It is mentionable that Pakistan is the only nuclear country in the Islamic world. Therefore, India and Israel with the tactical support of America are creating instability in the country. In this regard, Indo-Israeli lobbies are working in the US and other western countries in order to malign Islamabad. With the help of particularly American media, these lobbies are propagating that the next terror-plan to attack the US homeland will be prepared in Pakistan. Notably, on May 29, 2010, while quoting the US officials, under the caption, “Options studied for a possible Pakistan strike”, The Washington Post disclosed: “The US military is reviewing options for a unilateral strike in Pakistan in the event that a successful attack on American soil is traced to the country’s tribal areas…ties between the alleged Times Square bomber, Faisal Shahzad, and elements of the Pakistani Taliban have sharpened the Obama administration’s need for retaliatory options.” The Post further explained: “The US options for potential retaliatory action rely mainly on air and missile strikes, but could also employ small teams of US Special Operations troops already positioned along the border with Afghanistan.”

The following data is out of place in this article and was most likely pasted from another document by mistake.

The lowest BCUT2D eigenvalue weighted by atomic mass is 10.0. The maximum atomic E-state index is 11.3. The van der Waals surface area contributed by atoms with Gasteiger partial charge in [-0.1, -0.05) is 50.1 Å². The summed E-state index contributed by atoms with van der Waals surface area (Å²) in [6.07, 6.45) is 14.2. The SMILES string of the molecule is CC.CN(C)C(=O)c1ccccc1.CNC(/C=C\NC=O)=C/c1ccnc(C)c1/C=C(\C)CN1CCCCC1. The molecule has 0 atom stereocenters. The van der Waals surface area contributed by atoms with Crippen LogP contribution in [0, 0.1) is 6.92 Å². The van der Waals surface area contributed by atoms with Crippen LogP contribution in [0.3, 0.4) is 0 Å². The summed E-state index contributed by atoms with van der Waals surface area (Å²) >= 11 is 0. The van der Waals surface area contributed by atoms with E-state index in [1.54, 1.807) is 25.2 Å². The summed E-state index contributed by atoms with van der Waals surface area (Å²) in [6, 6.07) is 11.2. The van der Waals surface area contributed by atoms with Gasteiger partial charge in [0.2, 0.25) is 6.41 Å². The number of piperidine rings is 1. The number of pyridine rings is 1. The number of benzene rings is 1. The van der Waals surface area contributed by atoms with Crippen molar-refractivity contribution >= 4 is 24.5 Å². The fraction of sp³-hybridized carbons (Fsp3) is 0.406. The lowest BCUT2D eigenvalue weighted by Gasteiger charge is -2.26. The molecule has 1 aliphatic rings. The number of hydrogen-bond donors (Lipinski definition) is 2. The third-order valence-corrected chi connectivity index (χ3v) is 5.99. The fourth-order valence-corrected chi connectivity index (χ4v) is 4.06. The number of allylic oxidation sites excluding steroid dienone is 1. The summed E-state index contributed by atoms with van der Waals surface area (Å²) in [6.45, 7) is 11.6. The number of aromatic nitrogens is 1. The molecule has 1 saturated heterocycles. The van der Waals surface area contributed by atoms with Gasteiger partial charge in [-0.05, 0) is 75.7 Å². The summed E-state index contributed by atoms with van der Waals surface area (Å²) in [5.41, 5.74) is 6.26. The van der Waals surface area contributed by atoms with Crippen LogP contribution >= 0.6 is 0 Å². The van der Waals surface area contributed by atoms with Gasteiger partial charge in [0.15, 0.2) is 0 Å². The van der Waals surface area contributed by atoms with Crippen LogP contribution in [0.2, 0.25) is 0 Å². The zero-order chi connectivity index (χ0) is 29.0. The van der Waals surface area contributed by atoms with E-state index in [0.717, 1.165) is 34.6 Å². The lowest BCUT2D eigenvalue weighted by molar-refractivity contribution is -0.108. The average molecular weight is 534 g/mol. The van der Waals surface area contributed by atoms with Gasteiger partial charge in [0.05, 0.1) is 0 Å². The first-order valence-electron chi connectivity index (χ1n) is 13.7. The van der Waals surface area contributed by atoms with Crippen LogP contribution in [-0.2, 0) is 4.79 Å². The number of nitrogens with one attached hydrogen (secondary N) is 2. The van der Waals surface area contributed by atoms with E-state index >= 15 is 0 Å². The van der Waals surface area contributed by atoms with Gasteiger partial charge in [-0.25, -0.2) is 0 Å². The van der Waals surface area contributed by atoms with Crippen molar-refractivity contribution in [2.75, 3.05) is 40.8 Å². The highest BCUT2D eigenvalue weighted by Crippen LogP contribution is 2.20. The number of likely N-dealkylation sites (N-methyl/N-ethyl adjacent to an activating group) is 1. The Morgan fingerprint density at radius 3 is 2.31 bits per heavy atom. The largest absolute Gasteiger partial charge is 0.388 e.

Besides, the United States did not compensate Pakistan fully in terms of its promises and the losses which the latter bore during war on terror. Instead a blame game against Islamabad has started coupled with the maxim; “do more” against the militants. The result is trust deficit between Islamabad and Washington, which appears to be widened with the passage of time.
In fact, reality behind Pak-US strategic dialogue is that the US has been playing a double game with Pakistan, sometimes cajoling the latter with economic and military aid, while appreciating its military operations, sometimes blaming it for cross-border terrorism in respect of Afghanistan.
So Pak-US strategic dialogue is only an eyewash. It is confined to American war against terrorism. But Indo-US strategic dialogue is the real one as the same has broader strategic purposes.
Sajjad Shaukat is a regular contributor to www.opinion-maker.org He writes on international affairs and is author of the book: US vs Islamic Militants, Invisible Balance of Power: Dangerous Shift in International Relations.